Speaking of other economic measures in place against Russia, Ernst noted that the US is the only party that wins from them.

“There are currently discussions about this in the Bundestag economy committee, and it is growing stronger – how sanctions against Russia can be lifted. Neither Germany, nor Europe is interested in these sanctions. The only ones winning from these sanctions are the Americans.”

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New U.S. sanctions over chemical weapons would be 'illegal': Kremlin

MOSCOW (Reuters) - Russia would consider any new chemical weapons-related sanctions imposed by the United States to be illegal, a Kremlin spokesman said on Wednesday.

The U.S. State Department said on Tuesday it would impose additional sanctions on Russia after Moscow failed to give reasonable assurances it would not use chemical weapons after a nerve agent attack on a former Russian spy in England.

“We consider restrictions imposed by the United States against Russia illegal,” Dmitry Peskov told reporters.

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Tensions aside: US to take delivery of 4 rocket engines from Russia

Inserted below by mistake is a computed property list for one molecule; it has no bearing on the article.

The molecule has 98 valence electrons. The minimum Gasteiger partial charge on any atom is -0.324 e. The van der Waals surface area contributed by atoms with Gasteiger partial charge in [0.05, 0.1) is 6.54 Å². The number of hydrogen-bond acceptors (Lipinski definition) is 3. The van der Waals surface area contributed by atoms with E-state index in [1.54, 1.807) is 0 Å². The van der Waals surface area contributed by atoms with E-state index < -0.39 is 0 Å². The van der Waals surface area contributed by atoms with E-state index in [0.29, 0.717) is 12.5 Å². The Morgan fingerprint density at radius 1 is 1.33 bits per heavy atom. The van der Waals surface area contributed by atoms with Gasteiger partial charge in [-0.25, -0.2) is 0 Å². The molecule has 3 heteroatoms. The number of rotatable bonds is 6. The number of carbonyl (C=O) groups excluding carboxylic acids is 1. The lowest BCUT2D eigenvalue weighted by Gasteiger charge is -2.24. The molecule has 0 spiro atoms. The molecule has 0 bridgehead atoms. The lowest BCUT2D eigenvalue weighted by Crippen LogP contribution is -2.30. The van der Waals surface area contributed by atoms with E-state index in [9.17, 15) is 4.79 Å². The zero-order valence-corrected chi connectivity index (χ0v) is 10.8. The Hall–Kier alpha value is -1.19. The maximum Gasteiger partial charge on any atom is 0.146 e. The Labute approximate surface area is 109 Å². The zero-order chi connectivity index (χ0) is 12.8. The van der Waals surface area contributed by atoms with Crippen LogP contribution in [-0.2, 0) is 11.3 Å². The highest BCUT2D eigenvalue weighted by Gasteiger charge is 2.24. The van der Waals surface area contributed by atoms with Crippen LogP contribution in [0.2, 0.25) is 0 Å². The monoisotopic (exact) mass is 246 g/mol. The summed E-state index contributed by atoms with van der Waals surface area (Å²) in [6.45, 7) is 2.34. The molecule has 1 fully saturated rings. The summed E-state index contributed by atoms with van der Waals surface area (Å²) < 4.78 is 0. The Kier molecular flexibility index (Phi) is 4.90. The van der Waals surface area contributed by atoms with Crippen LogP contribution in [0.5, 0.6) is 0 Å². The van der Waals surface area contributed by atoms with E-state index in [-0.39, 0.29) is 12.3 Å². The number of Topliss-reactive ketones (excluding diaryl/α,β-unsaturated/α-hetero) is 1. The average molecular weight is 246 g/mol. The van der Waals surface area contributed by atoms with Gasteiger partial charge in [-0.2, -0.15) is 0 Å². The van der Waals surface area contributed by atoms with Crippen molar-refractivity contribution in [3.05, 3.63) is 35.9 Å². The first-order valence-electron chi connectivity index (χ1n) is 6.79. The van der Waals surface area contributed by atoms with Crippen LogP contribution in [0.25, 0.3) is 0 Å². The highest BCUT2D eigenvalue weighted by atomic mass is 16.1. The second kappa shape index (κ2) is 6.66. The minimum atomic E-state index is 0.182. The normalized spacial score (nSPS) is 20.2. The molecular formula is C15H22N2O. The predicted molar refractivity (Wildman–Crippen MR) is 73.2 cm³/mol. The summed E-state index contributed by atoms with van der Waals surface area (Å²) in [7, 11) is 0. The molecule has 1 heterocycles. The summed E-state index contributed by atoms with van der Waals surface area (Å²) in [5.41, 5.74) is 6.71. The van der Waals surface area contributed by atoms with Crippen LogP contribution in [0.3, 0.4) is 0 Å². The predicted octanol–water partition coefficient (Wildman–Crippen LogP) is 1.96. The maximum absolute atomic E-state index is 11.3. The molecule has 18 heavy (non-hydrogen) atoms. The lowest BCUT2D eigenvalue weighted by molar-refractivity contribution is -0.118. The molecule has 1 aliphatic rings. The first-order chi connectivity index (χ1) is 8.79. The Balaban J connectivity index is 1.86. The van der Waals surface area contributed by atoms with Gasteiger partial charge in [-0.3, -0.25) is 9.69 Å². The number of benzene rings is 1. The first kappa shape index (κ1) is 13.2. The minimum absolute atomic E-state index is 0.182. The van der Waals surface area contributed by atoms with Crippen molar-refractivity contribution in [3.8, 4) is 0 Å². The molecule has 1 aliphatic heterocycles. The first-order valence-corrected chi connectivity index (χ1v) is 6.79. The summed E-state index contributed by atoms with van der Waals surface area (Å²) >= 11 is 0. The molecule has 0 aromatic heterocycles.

Despite political tensions here on Mother Earth, Russian-American cooperation in space still persists. The US will take delivery of four Russian-built engines crucial for its Atlas rockets, with several more to come.

Four RD-180 rocket engines built by Russia’s NPO Energomash have been commissioned for the US buyers, the manufacturer said in a news release. “On October 26, 2018, Pratt & Whitney, United Launch Alliance and RD AMROSS singed the engine log books,” it reads. 

Prior to the handover, Pratt & Whitney and United Launch Alliance (ULA) checked the engines along with NASA and US Air Force experts to ensure they are of good quality. The RD-180s are now ready to be shipped out, and this is not a one-of-a-kind purchase.